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A World War Two Underwater Plane Wreck: The History of a P-47

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A World War Two Underwater Plane Wreck: The History of a P-47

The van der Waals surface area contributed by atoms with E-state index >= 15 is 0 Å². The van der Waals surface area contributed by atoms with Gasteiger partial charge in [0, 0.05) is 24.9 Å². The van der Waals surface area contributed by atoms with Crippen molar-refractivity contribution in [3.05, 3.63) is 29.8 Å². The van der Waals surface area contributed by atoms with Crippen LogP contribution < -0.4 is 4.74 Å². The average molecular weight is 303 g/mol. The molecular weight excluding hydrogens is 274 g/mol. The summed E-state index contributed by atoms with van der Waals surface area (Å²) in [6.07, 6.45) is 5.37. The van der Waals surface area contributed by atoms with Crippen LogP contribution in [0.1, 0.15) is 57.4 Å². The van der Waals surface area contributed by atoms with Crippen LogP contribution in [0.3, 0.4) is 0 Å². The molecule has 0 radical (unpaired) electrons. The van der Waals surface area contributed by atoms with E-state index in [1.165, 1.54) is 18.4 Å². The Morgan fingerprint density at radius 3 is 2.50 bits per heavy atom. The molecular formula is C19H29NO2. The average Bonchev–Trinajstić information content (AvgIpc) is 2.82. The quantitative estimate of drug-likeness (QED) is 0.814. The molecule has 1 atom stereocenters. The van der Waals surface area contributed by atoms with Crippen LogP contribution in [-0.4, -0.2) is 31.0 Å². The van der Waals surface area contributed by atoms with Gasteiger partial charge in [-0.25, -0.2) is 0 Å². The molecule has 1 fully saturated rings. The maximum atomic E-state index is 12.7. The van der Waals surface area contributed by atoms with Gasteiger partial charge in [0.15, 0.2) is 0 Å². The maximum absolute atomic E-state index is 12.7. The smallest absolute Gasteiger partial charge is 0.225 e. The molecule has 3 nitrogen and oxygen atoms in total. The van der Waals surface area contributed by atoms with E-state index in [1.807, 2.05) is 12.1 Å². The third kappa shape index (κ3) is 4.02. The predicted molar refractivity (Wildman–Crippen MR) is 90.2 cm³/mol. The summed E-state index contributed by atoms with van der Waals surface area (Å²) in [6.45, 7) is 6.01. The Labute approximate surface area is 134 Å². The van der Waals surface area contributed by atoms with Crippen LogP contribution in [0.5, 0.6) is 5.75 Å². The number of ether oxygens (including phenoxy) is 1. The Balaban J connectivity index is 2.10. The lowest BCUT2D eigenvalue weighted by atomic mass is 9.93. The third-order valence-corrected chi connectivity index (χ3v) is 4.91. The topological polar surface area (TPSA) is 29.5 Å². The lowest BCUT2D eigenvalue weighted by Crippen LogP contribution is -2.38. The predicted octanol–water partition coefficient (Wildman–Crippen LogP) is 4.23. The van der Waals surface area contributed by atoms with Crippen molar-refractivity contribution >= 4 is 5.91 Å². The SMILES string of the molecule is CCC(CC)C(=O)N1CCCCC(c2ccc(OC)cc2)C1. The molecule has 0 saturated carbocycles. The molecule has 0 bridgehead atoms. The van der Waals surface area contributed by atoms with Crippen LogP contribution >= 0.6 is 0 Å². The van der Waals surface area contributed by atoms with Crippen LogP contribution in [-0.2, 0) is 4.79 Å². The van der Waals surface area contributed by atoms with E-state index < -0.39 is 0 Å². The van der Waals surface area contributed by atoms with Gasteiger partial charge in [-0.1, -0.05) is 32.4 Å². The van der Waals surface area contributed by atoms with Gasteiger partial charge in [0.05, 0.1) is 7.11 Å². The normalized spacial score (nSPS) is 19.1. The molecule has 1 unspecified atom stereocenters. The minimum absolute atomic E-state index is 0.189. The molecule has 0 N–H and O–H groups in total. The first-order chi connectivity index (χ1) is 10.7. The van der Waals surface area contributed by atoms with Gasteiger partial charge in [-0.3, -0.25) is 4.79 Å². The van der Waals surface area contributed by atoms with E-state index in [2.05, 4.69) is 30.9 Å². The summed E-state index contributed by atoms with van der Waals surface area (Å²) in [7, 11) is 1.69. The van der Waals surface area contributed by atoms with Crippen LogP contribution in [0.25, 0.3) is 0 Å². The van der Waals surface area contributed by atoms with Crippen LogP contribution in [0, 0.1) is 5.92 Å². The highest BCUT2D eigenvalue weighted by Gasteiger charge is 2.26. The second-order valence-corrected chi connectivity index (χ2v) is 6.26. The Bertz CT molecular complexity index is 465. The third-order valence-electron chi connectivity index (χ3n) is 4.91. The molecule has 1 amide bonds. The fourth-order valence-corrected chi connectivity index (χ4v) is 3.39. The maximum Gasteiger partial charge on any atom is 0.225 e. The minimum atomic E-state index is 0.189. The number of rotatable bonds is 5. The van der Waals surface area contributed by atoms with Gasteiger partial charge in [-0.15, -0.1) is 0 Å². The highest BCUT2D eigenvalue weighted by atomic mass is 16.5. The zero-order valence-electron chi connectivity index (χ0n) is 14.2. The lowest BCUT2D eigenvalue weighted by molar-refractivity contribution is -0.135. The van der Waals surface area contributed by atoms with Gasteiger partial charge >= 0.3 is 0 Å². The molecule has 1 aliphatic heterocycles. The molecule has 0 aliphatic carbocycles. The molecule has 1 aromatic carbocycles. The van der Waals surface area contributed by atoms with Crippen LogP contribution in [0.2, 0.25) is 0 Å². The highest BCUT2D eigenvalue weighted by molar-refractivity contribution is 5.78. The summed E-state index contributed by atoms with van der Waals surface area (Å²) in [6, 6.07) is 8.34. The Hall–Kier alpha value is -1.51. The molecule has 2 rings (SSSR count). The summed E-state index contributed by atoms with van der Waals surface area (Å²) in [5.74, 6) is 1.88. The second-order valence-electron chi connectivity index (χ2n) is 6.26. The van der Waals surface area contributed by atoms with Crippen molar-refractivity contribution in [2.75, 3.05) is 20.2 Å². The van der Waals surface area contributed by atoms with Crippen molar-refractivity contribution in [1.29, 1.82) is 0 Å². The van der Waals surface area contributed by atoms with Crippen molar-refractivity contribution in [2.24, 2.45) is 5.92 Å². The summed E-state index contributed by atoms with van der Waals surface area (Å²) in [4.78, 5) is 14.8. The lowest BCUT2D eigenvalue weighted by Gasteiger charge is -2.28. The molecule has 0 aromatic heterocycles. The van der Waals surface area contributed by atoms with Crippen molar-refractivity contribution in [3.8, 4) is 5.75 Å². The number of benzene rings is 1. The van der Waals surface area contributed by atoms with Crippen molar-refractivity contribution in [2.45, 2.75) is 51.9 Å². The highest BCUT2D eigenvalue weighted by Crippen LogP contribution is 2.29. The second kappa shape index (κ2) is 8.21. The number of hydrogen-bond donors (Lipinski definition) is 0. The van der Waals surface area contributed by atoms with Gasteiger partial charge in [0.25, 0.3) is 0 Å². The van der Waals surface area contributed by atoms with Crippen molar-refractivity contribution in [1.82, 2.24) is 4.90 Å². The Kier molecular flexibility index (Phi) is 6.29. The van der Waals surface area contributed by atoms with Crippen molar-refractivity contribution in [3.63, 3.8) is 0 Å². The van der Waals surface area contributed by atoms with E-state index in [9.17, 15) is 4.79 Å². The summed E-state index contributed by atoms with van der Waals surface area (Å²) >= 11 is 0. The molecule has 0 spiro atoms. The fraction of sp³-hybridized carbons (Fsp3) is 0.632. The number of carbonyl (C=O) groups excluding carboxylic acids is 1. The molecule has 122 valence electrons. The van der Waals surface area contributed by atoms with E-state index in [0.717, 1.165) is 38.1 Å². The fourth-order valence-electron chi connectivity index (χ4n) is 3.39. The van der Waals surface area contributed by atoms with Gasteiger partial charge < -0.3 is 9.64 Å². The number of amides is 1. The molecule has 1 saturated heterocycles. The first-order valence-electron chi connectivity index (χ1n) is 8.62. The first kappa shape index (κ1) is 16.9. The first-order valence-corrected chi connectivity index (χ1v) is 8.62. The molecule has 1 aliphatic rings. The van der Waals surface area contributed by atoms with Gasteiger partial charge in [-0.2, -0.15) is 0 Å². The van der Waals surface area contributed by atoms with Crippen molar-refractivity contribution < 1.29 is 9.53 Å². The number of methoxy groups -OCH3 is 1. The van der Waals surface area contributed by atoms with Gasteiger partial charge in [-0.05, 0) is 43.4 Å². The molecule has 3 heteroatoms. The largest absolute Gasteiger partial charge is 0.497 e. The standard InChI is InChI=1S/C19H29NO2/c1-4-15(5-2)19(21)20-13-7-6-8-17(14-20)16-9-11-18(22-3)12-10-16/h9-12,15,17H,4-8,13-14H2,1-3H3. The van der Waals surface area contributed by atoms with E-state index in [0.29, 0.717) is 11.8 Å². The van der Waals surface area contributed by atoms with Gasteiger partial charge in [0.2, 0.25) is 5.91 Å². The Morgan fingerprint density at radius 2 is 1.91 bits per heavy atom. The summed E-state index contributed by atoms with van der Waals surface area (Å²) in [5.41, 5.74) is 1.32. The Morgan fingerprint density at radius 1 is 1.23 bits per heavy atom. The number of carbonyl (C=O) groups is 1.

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    A World War Two Underwater Plane Wreck: The Historyof a P-47 Whitney Petrey, University of Hawaii at ManoaJeff Kuwabara, Marine Option Program Coordinator, UH-ManoaCindy Hunter, Marine Option Program Director, UH-ManoaHans Van Tilburg, NOAA Maritime Archaeologist, National Marine Sanctuary Program May 1, 2008Marine Option Program Project, Spring 2008  2 Abstract Oahu is surrounded by shipwrecks and plane wrecks, however little is being doneto study the sites or to conserve the sites because they are not in national sanctuarywaters. The specific site of this underwater study is at a depth of 15 feet and is locatedbetween the Mokulua Islands and Lanikai Beach. The site consists of the remains of a p-47 WWII fighter plane known as a Thunderbolt. Between January and May 2008,research has been done on the aircraft to determine when it went down, who was the pilotflying it and the importance of Thunderbolts in the Pacific theatre of WWII. Additionally,an underwater archaeological inventory survey was conducted between March 21 andMarch 29, 2008 to determine how the plane crashed, what portions have survived overthe years and what the current state of the site is. However, the inventory survey was notcompleted due to adverse weather conditions but a data analysis was completed based ondetails obtained by other parties. The data collected will contribute to the overallknowledge of site preservation in high energy environments as well as document this sitefor future reference and preservation.  Contents Abstract 2   Introduction 2   Historical Research 3   History of the P-47 Thunderbolt ................................................................................................... 3   P-47 Thunderbolt Design ........................................................................................................... 4   Bellows Field Thunderbolt Accident Reports ............................................................................ 5   History of the Lanikai Planewreck, Serial No. 43-25601 ............................................................ 6   1 st Lieutenant William H. Sparks ............................................................................................... 8   Results of Fieldwork 8   Methods and Materials ................................................................................................................. 8   Fieldwork ...................................................................................................................................... 9   Weather Conditions .................................................................................................................... 11   Analysis of the Wreck ................................................................................................................ 13   Preservation 17   Conclusion 19   References 21   Appendix A: USAF Accident Reports 23   Appendix B: Evaluation of Learning 26    List of Figures Figure 1. Aerial photography (http://www.soest.hawaii.edu/asp/coasts/oahu/flt25.asp)showing location of fieldwork 3   Figure 2. Design Analysis of the Thunderbolt (http://rwebs.net/avhistory/history/p-47.htm) 5   Figure 3. Picture of P- 47‟s at Bellow Air Force Field courtesy of Cory Graff  7   Figure 4. USGS Mokapu Point Quadrangle showing location of fieldwork by day andarea covered. 10   Figure 5. Aerial Photography (http://www.soest.hawaii.edu/asp/coasts/oahu/flt25.asp)illustrating the location of GPS coordinates 10   Figure 6. Fuselage and right wing, courtesy of Mokulua Kayak Guides, Inc. 14   Figure 7. Engine and Propeller, courtesy of Mokulua Kayak Guides, Inc. 14   Figure 8. Picture of the P-47 showing location of salvaged equipment, courtesy of Mokulua Kayak Guides, Inc. 16   Figure 9. Cut-Away Design Analysis of the Thunderbolt(http://rwebs.net/avhistory/history/p-47.htm) 16   Figure 10. USAF Accident Report #4-IEO-39, aircraft serial #43-25601, pilot 2 nd Lt. BenG. Parsons Jr. 24   Figure 11. USAF Accident Report #44-6-21-502, aircraft serial #43-25601, pilot 1 st Lt.William H. Sparks 24    2 Introduction A World War Two fighter plane wrecked in the water off of Lanikai Beach on the islandof Oahu in Hawaii while taking off from Bellows Air Force Field in 1944. Many people knewabout this plane wreck because of its proximity to shore as well as its proximity to the MokuluaIslands which are a popular tourist and kayaker destination (seeFigure 1). The Mokulua Islandsare alternatively known as the Twin Islands or simply the Mokes. While the general location of the plane has been known to local residents of Oahu over the last 50 years, it has not been thesubject of any type of historical or scientific research. This article documents the history of theplane from its creation through its crash as well as its preservation today and its preservation forthe future. As a historical and archaeological document, this paper will also examine people whowere either affected by or who are currently affecting the plane wreck which is considered anaviation artifact. A week of fieldwork was conducted to survey the plane wreck, which althoughunsuccessful lead to the discovery of a wealth of knowledge among the local residents. Thisknowledge was compiled and analyzed. The current condition of the plane and recentenvironmental influence on the plane wreck are recorded.
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